Until August 31, we will attempt to provide our readers with a daily SITREP on Afghanistan, based on information we believe is credible, along with a brief analysis providing some measure of context.


Explosions Outside Kabul’s Airport

An explosion took place a few minutes ago today, outside Kabul’s airport. Unconfirmed reports speak of three wounded U.S. servicemembers.

The Taliban’s spokesperson said that 13 people have been killed, including “many” Taliban guards. There are also reports of foreigners among the victims.

Pentagon Press Secretary said, “We can confirm an explosion outside Kabul airport. Casualties are unclear at this time. We will provide additional details when we can.”

Shortly after the first explosion, a second occurred near Baron Hotel which is across Kabul’s airport.

Photo from the Twitter feed of Gareth Brown, correspondent for the National in Beruit.


Last Group of American Citizens Evacuated Today?

According to Jennifer Griffen at Fox News, in the last 24 hours,

  • 13,400 people were evacuated;
  • 17 U.S. military flights (14 C-17s and three C-130s) evacuated 5,100 people from Kabul;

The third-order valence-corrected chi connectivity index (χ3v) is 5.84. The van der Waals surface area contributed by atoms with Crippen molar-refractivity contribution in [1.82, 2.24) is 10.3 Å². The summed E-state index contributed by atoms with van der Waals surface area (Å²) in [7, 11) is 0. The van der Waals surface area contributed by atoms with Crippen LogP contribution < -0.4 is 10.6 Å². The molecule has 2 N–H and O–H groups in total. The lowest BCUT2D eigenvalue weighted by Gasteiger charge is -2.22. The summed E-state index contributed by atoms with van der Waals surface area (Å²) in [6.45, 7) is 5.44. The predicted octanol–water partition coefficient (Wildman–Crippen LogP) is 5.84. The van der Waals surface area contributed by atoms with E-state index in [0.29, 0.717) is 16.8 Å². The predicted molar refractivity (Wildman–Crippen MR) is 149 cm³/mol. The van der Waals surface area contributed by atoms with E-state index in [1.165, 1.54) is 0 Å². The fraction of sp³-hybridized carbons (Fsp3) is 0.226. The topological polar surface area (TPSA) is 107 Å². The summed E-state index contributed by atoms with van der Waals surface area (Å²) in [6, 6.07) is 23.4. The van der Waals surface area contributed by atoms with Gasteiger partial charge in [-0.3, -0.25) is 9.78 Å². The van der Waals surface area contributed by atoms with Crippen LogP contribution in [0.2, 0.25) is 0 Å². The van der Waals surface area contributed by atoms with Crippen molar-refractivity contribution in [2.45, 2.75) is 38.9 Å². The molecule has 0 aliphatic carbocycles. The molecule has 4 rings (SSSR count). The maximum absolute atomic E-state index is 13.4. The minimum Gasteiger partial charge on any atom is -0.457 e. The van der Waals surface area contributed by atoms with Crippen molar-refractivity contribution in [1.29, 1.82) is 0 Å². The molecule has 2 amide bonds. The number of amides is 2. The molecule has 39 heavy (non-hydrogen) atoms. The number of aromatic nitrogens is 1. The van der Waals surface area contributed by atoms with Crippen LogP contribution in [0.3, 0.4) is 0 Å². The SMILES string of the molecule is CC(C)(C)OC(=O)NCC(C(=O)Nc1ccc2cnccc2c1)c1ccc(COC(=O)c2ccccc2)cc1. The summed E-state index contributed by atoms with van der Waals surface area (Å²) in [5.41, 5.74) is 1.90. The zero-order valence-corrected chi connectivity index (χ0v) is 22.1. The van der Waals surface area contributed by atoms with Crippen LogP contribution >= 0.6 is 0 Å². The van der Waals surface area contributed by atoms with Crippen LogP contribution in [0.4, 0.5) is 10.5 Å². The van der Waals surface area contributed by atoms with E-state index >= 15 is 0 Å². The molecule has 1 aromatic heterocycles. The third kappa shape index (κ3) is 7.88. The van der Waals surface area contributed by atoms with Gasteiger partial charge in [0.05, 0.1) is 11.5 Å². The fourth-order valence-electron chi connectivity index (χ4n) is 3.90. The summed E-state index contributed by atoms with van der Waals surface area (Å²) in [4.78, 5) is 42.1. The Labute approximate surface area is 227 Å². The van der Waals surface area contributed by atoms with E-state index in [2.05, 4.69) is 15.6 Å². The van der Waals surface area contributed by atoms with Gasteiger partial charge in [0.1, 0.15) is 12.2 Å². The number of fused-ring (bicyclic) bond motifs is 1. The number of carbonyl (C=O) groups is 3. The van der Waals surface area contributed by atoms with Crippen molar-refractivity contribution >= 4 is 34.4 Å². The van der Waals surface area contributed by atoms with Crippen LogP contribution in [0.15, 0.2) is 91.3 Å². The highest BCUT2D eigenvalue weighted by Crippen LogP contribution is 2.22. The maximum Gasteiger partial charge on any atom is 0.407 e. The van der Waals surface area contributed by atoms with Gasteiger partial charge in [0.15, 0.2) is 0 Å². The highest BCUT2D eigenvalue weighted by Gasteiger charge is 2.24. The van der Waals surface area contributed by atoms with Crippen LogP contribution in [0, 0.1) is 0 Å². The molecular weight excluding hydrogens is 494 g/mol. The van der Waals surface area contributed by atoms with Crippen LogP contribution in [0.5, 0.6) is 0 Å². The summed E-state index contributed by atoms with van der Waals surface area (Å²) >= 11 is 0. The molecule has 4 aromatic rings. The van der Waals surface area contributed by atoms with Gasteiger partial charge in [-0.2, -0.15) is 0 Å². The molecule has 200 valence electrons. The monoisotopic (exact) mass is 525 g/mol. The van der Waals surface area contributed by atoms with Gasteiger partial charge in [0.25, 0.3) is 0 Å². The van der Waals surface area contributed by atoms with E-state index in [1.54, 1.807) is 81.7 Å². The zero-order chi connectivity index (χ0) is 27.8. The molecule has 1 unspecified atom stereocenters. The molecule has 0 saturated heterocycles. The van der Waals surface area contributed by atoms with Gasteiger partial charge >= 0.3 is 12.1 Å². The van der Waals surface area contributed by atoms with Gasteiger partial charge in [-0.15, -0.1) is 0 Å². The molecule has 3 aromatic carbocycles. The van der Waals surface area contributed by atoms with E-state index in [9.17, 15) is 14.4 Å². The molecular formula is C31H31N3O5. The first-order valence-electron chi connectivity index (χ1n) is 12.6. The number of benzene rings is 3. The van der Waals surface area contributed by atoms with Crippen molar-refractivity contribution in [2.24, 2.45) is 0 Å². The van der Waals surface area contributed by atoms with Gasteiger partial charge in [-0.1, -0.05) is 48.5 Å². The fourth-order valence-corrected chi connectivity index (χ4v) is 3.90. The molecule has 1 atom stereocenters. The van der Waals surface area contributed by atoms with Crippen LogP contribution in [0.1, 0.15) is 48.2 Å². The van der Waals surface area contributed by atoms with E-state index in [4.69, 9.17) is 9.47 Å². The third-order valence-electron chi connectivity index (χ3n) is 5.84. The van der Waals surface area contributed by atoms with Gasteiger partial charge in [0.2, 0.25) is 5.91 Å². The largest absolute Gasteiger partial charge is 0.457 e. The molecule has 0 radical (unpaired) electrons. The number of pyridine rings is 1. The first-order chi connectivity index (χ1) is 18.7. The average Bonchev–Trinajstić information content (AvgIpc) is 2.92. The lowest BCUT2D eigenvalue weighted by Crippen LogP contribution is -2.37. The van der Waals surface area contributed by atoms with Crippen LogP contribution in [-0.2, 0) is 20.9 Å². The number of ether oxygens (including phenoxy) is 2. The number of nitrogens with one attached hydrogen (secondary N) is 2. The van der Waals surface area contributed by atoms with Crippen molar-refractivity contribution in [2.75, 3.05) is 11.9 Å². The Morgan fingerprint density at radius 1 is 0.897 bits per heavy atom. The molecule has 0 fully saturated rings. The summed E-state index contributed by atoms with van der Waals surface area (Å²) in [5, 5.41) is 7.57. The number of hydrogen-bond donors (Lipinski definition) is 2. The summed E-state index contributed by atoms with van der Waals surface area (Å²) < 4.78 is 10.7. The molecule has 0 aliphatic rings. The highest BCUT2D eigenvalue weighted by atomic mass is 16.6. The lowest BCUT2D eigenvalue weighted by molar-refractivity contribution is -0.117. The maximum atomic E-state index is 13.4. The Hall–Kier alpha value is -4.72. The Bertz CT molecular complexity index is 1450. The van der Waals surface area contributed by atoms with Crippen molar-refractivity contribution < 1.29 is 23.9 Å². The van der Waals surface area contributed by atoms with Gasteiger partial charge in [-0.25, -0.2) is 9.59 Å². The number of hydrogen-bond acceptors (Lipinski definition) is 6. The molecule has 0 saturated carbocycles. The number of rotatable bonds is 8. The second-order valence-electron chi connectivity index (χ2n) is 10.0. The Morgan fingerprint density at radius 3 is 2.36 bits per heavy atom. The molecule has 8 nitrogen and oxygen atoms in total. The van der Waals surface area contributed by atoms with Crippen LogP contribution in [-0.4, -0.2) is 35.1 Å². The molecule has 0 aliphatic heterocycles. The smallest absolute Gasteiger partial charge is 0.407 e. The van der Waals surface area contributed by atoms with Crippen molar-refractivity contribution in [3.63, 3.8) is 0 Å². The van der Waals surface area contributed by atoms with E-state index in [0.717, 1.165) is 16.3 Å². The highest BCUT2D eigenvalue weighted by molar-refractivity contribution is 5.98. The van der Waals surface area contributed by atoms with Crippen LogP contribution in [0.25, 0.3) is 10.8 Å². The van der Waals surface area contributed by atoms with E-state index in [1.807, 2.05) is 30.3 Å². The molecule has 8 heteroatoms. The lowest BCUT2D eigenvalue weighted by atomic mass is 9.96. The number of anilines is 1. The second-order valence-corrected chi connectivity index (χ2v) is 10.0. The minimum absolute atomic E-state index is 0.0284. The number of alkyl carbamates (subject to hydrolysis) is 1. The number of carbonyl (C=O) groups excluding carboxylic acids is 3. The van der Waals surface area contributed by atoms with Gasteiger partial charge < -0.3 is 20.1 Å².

• 74 coalition aircraft evacuated approximately 8,300 people;
  • The total number evacuated by the U.S. is at 95,700.

Further, according to CNN, the last 140 American civilians are evacuating as this SITREP is being written. This is at variance with claims that the actual number of Americans in Afghanistan is as high as 4,100.


The higher estimate may be taking into account dual American-Afghan citizens, Americans married to Afghan citizens, or U.S. passport holders who are in the interior of the country and cannot reach Kabul. The number may also reflect people who have already left the country and have not informed the State Department of their return to the United States.